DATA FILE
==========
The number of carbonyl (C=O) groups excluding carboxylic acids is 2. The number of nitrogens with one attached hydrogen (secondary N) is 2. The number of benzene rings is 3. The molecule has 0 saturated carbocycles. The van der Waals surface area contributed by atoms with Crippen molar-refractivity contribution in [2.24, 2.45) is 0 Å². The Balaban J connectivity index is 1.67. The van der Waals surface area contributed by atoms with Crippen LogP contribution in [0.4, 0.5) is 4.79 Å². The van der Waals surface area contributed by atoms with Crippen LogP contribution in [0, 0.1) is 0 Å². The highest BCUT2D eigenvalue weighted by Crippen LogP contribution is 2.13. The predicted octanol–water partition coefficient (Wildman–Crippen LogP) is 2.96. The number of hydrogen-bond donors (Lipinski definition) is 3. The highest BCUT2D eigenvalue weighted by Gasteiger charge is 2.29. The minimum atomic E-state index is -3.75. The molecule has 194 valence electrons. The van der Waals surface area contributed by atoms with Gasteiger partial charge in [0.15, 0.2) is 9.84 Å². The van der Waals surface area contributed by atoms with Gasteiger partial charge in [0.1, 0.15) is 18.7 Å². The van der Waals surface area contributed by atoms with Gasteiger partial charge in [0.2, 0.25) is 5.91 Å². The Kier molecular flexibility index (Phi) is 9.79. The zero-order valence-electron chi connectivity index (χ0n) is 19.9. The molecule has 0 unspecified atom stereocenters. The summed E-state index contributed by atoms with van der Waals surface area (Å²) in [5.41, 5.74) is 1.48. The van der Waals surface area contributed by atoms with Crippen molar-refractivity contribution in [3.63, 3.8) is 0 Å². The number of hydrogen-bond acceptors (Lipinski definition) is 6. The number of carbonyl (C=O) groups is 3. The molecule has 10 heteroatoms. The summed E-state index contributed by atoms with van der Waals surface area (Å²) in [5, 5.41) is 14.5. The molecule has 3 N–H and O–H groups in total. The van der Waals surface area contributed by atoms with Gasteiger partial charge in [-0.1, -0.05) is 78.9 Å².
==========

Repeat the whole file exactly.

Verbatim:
The number of carbonyl (C=O) groups excluding carboxylic acids is 2. The number of nitrogens with one attached hydrogen (secondary N) is 2. The number of benzene rings is 3. The molecule has 0 saturated carbocycles. The van der Waals surface area contributed by atoms with Crippen molar-refractivity contribution in [2.24, 2.45) is 0 Å². The Balaban J connectivity index is 1.67. The van der Waals surface area contributed by atoms with Crippen LogP contribution in [0.4, 0.5) is 4.79 Å². The van der Waals surface area contributed by atoms with Crippen LogP contribution in [0, 0.1) is 0 Å². The highest BCUT2D eigenvalue weighted by Crippen LogP contribution is 2.13. The predicted octanol–water partition coefficient (Wildman–Crippen LogP) is 2.96. The number of hydrogen-bond donors (Lipinski definition) is 3. The highest BCUT2D eigenvalue weighted by Gasteiger charge is 2.29. The minimum atomic E-state index is -3.75. The molecule has 194 valence electrons. The van der Waals surface area contributed by atoms with Gasteiger partial charge in [0.15, 0.2) is 9.84 Å². The van der Waals surface area contributed by atoms with Gasteiger partial charge in [0.1, 0.15) is 18.7 Å². The van der Waals surface area contributed by atoms with Gasteiger partial charge in [0.2, 0.25) is 5.91 Å². The Kier molecular flexibility index (Phi) is 9.79. The zero-order valence-electron chi connectivity index (χ0n) is 19.9. The molecule has 0 unspecified atom stereocenters. The summed E-state index contributed by atoms with van der Waals surface area (Å²) in [5.41, 5.74) is 1.48. The van der Waals surface area contributed by atoms with Crippen molar-refractivity contribution in [3.63, 3.8) is 0 Å². The number of hydrogen-bond acceptors (Lipinski definition) is 6. The number of carbonyl (C=O) groups is 3. The molecule has 10 heteroatoms. The summed E-state index contributed by atoms with van der Waals surface area (Å²) in [5, 5.41) is 14.5. The molecule has 3 N–H and O–H groups in total. The van der Waals surface area contributed by atoms with Gasteiger partial charge in [-0.1, -0.05) is 78.9 Å².